Zoo Journal


Elephants: They’re Here

On Saturday, April 25, the elephant staff at the San Diego Zoo received four large gifts for Elephant Odyssey from the elephant staff at the Wild Animal Park. The four Asian elephants, Ranchipur, Cookie, Mary, and Cha Cha, arrived at their new home around 3:30 in the afternoon. By 6 p.m. they were all unloaded and checking out their new home.

Everyone, including the elephants, did an outstanding job of loading, transporting, and unloading. All four elephants made the trip with no problems, except maybe being a bit tired from the day’s activities. With an escort of about 25 California Highway Patrol officers, keepers, vet staff, and support staff, the trip from Escondido was flawless.

When the elephants arrived at the Zoo, we had a crane, forklifts, and staff ready to unload the elephants as quickly as possible. It was decided that Cha Cha would be first. After unloading her crate from the truck and putting it into position, the door was opened. Her keepers from the Wild Animal Park were there to encourage her to come out. It took awhile for her to build up the confidence to leave her crate, which she did several times only to go back in when she got a bit uncertain. What finally did the trick was when her keeper, Brian, dropped his hat into the chute area and she picked it up to hand it back. This behavior was one that the two of them had been doing for awhile. Cha Cha came right out and handed the hat back to Brian, and our first elephant was welcomed to her new exhibit!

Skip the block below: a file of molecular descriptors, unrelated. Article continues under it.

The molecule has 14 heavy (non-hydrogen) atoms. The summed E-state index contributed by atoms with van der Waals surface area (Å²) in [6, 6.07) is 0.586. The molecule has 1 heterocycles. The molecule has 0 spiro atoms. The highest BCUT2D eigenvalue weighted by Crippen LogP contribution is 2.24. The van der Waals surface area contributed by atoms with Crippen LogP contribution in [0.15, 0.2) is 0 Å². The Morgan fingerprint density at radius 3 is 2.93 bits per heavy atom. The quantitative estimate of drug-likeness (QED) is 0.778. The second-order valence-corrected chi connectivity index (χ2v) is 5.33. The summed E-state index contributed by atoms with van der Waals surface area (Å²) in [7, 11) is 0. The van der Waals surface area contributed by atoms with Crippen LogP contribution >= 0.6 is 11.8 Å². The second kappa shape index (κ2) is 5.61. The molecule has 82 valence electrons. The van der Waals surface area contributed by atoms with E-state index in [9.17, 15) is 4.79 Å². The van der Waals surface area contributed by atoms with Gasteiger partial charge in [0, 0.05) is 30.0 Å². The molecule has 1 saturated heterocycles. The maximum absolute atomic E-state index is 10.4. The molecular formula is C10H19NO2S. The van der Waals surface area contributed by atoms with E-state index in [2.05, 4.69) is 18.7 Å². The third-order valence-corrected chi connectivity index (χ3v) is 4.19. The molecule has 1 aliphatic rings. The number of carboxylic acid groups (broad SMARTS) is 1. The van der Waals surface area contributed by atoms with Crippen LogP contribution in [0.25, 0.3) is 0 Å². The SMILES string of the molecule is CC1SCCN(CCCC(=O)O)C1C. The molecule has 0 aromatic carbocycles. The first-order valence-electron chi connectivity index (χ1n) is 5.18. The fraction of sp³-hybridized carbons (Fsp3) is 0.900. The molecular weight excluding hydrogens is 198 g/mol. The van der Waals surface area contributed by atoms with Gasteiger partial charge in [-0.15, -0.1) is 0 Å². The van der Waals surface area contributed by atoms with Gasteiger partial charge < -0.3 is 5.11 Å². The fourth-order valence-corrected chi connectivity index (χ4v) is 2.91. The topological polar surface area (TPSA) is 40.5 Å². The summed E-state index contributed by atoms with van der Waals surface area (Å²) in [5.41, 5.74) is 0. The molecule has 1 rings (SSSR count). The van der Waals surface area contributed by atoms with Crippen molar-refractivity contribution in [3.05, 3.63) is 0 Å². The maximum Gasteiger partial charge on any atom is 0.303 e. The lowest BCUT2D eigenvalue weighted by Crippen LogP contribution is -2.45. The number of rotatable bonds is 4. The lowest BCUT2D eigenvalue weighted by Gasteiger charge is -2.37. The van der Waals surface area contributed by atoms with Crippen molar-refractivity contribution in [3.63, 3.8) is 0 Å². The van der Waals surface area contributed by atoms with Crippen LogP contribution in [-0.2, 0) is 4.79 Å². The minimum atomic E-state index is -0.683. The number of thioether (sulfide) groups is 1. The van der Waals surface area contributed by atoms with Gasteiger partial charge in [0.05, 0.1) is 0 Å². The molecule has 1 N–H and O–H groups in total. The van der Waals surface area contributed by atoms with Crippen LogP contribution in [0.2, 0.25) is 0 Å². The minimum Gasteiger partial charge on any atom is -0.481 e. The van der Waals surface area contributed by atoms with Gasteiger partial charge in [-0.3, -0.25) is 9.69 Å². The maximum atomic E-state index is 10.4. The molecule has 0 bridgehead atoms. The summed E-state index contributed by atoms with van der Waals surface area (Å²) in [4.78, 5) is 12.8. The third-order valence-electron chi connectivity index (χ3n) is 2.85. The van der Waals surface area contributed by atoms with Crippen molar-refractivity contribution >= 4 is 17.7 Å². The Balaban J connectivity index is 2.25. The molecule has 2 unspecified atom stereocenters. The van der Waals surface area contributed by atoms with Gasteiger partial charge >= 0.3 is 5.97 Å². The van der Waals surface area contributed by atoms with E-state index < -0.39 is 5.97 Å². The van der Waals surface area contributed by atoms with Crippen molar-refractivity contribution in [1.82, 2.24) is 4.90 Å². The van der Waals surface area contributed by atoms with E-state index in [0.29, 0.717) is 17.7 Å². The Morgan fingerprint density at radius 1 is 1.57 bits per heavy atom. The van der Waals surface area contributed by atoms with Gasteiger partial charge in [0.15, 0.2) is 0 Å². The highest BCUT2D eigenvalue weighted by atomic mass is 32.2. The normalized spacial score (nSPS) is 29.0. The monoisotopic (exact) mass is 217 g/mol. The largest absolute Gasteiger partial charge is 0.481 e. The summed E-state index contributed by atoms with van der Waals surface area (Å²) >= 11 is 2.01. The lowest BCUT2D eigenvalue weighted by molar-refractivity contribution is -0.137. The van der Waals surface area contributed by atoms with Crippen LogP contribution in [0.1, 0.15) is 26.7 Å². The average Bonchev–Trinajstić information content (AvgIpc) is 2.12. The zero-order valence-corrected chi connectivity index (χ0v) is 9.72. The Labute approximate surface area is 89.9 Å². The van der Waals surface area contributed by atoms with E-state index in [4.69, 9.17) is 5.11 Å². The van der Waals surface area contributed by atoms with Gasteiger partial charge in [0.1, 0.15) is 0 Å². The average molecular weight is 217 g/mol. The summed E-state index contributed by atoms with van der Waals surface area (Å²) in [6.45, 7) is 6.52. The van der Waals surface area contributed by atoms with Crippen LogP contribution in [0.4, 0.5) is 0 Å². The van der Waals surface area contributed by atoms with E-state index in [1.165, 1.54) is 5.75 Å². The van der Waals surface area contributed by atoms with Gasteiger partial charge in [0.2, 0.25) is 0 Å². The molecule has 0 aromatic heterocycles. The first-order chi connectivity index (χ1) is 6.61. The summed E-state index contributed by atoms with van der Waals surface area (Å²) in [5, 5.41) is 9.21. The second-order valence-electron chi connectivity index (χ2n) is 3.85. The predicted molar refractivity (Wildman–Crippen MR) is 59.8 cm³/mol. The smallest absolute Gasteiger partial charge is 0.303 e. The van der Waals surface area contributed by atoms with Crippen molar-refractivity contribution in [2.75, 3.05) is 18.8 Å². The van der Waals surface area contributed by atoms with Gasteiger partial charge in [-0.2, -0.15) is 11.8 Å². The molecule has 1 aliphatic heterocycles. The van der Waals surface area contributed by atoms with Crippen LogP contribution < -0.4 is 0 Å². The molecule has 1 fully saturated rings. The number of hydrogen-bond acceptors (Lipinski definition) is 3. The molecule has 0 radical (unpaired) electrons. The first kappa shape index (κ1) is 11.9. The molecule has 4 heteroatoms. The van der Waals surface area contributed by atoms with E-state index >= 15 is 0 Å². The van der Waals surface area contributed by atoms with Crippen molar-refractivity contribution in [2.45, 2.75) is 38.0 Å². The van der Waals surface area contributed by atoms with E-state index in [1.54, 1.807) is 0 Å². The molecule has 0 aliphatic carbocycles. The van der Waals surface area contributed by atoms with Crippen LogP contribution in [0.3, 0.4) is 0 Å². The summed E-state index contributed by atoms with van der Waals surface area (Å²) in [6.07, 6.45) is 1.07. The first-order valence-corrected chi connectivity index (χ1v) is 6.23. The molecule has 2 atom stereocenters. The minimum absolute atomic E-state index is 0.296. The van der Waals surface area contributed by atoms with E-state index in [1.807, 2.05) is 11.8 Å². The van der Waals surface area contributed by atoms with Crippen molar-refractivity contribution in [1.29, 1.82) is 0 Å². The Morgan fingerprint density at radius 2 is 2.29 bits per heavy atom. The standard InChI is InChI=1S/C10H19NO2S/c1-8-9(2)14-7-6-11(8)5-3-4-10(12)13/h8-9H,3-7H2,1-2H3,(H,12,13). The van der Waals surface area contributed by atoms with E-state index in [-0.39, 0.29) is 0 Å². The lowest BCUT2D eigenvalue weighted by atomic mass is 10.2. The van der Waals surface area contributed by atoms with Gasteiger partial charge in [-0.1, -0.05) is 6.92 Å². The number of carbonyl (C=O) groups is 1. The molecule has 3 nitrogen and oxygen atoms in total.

Next was Ranchipur. He was unloaded the same way as Cha Cha. He, too, was a bit nervous, but his keepers kept him calm with their reassurances. Then it was decided to let him see his girlfriend, Cha Cha, and he came right out. Guess he figured if it was good enough for her…. So we were two down and two to go!

Cookie was the next elephant to be unloaded. Like the other two, her crate was placed in position, door opened, and she came right out when her keepers called. The fun thing with her was that she had to follow a different path into the Elephant Care Center. There were several doors and transfer areas to pass through, which she did without hesitation and went right to her keepers. Just one more to go!

As we did with the others, Mary’s crate was position and secured, the door opened and basically before we could react, Mary was in the stall with Cookie. There were some chirps from Cookie and spontaneous applause from everyone who was there to witness this monumental event.

I was lucky enough to be chosen, along with my fellow elephant keeper Scott, to be there until midnight to make sure everyone was settling in to their new environment. The elephants’ keepers set all four of them up for the night and said their good byes. It had been a long day for everyone, and it could not have gone better. Five of the keepers from the Wild Animal Park are going to stay and work at Elephant Odyssey, which will make the transition all the more easier. I can say it was a pleasure to see elephants roaming the new facility at night, and all of them were comfortable. I could tell, because all were pigging out on the fresh browse and hay that had been given to them!